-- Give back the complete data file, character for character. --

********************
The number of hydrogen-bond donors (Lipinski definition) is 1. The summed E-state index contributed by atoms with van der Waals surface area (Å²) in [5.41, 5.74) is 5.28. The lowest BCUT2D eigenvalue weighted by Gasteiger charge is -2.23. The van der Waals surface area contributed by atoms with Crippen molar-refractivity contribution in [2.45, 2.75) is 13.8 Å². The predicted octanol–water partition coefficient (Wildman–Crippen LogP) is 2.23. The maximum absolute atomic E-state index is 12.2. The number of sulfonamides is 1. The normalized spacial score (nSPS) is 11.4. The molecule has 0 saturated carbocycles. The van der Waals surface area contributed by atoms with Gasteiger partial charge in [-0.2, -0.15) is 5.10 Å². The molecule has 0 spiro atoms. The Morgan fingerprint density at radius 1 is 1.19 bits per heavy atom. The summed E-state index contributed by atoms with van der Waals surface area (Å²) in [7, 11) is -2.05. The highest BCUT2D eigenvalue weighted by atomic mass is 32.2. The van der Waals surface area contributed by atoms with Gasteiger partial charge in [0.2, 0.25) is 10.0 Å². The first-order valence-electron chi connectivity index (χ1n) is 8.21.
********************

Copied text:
The number of hydrogen-bond donors (Lipinski definition) is 1. The summed E-state index contributed by atoms with van der Waals surface area (Å²) in [5.41, 5.74) is 5.28. The lowest BCUT2D eigenvalue weighted by Gasteiger charge is -2.23. The van der Waals surface area contributed by atoms with Crippen molar-refractivity contribution in [2.45, 2.75) is 13.8 Å². The predicted octanol–water partition coefficient (Wildman–Crippen LogP) is 2.23. The maximum absolute atomic E-state index is 12.2. The number of sulfonamides is 1. The normalized spacial score (nSPS) is 11.4. The molecule has 0 saturated carbocycles. The van der Waals surface area contributed by atoms with Gasteiger partial charge in [-0.2, -0.15) is 5.10 Å². The molecule has 0 spiro atoms. The Morgan fingerprint density at radius 1 is 1.19 bits per heavy atom. The summed E-state index contributed by atoms with van der Waals surface area (Å²) in [7, 11) is -2.05. The highest BCUT2D eigenvalue weighted by atomic mass is 32.2. The van der Waals surface area contributed by atoms with Gasteiger partial charge in [0.2, 0.25) is 10.0 Å². The first-order valence-electron chi connectivity index (χ1n) is 8.21.